John ‘Jack’ Byrne, Insurance Executive and Philanthropist, Dies at 80

  • John "Jack" Byrne is shown in his Norwich office in Feb. 1993. (Valley News - Geoff Hansen)
  • John “Jack” Byrne catches up on paperwork in his Norwich office in 1993. (Valley News  - Geoff Hansen)

Hanover — John “Jack” Byrne, a renowned insurance industry executive who rescued several faltering firms, built his own multibillion-dollar company and gave millions of dollars to a wide array of Upper Valley social service organizations, died at his home in Etna Thursday following a long battle with cancer. He was 80.

“He was a remarkable individual and businessman, both a human being and a CEO,” Byrne’s longtime friend and business partner, the legendary investor Warren Buffett, said in a telephone interview yesterday. “He was almost one of a kind.” (An obituary appears on page A4.)

Byrne and his wife, Dorothy, established the Jack and Dorothy Byrne Foundation, a philanthropic organization that supports cancer research, education and volunteerism, among many charitable endeavors. Dozens of Upper Valley institutions large and small — Dartmouth College, the Upper Valley Haven, the Upper Valley Land Trust, The Family Place — have benefited from the Byrne Foundation’s generosity over the years.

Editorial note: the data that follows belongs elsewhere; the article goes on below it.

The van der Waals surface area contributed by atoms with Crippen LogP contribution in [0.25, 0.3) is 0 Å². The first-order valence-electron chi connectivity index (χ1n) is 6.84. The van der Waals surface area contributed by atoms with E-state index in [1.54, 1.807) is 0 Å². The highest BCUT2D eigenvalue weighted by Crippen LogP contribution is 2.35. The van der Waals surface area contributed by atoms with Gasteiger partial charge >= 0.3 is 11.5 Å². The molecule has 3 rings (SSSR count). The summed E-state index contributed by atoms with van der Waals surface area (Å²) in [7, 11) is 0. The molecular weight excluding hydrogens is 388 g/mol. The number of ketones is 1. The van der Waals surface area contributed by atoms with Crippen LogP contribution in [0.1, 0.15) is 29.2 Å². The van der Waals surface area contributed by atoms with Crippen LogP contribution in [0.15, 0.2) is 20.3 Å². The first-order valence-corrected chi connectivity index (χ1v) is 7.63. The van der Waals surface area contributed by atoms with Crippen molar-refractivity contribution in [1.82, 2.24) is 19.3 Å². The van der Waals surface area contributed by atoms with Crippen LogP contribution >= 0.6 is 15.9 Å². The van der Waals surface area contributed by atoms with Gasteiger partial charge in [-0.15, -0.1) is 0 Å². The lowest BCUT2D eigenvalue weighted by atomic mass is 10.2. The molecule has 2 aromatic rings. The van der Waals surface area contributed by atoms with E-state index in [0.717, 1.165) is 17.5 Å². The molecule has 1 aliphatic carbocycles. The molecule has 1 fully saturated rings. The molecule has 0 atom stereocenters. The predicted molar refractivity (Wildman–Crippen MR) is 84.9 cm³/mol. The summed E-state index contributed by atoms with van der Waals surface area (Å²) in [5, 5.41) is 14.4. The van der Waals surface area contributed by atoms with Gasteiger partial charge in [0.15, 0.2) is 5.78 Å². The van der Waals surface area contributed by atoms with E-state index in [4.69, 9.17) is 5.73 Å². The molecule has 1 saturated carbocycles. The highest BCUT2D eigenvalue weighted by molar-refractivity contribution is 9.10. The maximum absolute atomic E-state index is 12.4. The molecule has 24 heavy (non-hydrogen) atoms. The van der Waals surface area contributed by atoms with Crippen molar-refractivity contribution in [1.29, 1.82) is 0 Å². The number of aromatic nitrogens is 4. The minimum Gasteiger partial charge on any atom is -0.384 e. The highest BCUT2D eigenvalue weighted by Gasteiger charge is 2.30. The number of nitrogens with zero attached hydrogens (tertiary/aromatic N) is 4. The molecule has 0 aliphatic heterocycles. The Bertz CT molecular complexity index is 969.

“Their caring for the community is one of the amazing gifts that the Upper Valley has had for so many years,” said Sara Kobylenski, executive director of the Haven in White River Junction, where the homeless shelter’s main building is named in their honor.

Over the decades, their support has provided a foundation for the Haven’s work, she said. “It has meant so much in our hearts, in terms of their belief in us, because they are people who are wise in their philanthropy.”

Jeanie McIntyre, president of Upper Valley Land Trust, said the Byrne Foundation helped nurture local nonprofit organizations and made them effective.

“They stepped in when there was a good need and they did what they could to make the Upper Valley the (caring, compassionate) place we want it to be,” McIntyre said.

The Byrnes’ support helped the land trust buy its new building and conserve the Mink Brook Natural Area in Hanover, land in Woodstock and other valuable parcels. An annual contribution “allows us to have strong staff and a really professional organization” that can make conservation happen, she said. “Jack Byrne knew that strong organizations make good outcomes.”

Bob Snyder, a Hanover accountant, was one of Byrne’s business partners. Over the years, they bought and sold several companies together.

“He was very, very smart,” Snyder said. “He understood people and he was incredibly generous and had a great sense of humor.”